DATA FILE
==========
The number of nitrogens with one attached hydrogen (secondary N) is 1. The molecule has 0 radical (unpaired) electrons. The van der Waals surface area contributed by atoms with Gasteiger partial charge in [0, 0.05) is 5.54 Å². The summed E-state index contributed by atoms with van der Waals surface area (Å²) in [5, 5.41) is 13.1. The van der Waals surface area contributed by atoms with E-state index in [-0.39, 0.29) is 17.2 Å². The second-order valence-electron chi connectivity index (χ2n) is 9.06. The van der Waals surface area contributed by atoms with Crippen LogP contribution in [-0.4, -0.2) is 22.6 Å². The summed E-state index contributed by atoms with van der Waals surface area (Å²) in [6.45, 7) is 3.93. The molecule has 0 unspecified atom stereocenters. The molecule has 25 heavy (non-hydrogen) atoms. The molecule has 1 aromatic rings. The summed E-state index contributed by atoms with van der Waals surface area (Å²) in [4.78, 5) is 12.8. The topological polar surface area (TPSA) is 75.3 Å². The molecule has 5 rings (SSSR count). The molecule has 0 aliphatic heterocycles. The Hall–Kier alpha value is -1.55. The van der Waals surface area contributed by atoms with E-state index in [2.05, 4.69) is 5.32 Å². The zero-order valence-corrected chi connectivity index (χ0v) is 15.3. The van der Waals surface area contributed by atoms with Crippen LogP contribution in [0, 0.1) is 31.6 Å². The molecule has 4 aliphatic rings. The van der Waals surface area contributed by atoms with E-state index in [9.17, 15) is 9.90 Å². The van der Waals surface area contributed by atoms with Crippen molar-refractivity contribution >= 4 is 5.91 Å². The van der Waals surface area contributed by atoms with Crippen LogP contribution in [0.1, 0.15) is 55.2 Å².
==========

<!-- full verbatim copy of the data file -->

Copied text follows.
The number of nitrogens with one attached hydrogen (secondary N) is 1. The molecule has 0 radical (unpaired) electrons. The van der Waals surface area contributed by atoms with Gasteiger partial charge in [0, 0.05) is 5.54 Å². The summed E-state index contributed by atoms with van der Waals surface area (Å²) in [5, 5.41) is 13.1. The van der Waals surface area contributed by atoms with E-state index in [-0.39, 0.29) is 17.2 Å². The second-order valence-electron chi connectivity index (χ2n) is 9.06. The van der Waals surface area contributed by atoms with Crippen LogP contribution in [-0.4, -0.2) is 22.6 Å². The summed E-state index contributed by atoms with van der Waals surface area (Å²) in [6.45, 7) is 3.93. The molecule has 0 unspecified atom stereocenters. The molecule has 25 heavy (non-hydrogen) atoms. The molecule has 1 aromatic rings. The summed E-state index contributed by atoms with van der Waals surface area (Å²) in [4.78, 5) is 12.8. The topological polar surface area (TPSA) is 75.3 Å². The molecule has 5 rings (SSSR count). The molecule has 0 aliphatic heterocycles. The Hall–Kier alpha value is -1.55. The van der Waals surface area contributed by atoms with E-state index in [2.05, 4.69) is 5.32 Å². The zero-order valence-corrected chi connectivity index (χ0v) is 15.3. The van der Waals surface area contributed by atoms with Crippen LogP contribution in [0, 0.1) is 31.6 Å². The molecule has 4 aliphatic rings. The van der Waals surface area contributed by atoms with E-state index in [9.17, 15) is 9.90 Å². The van der Waals surface area contributed by atoms with Crippen molar-refractivity contribution >= 4 is 5.91 Å². The van der Waals surface area contributed by atoms with Crippen LogP contribution in [0.1, 0.15) is 55.2 Å².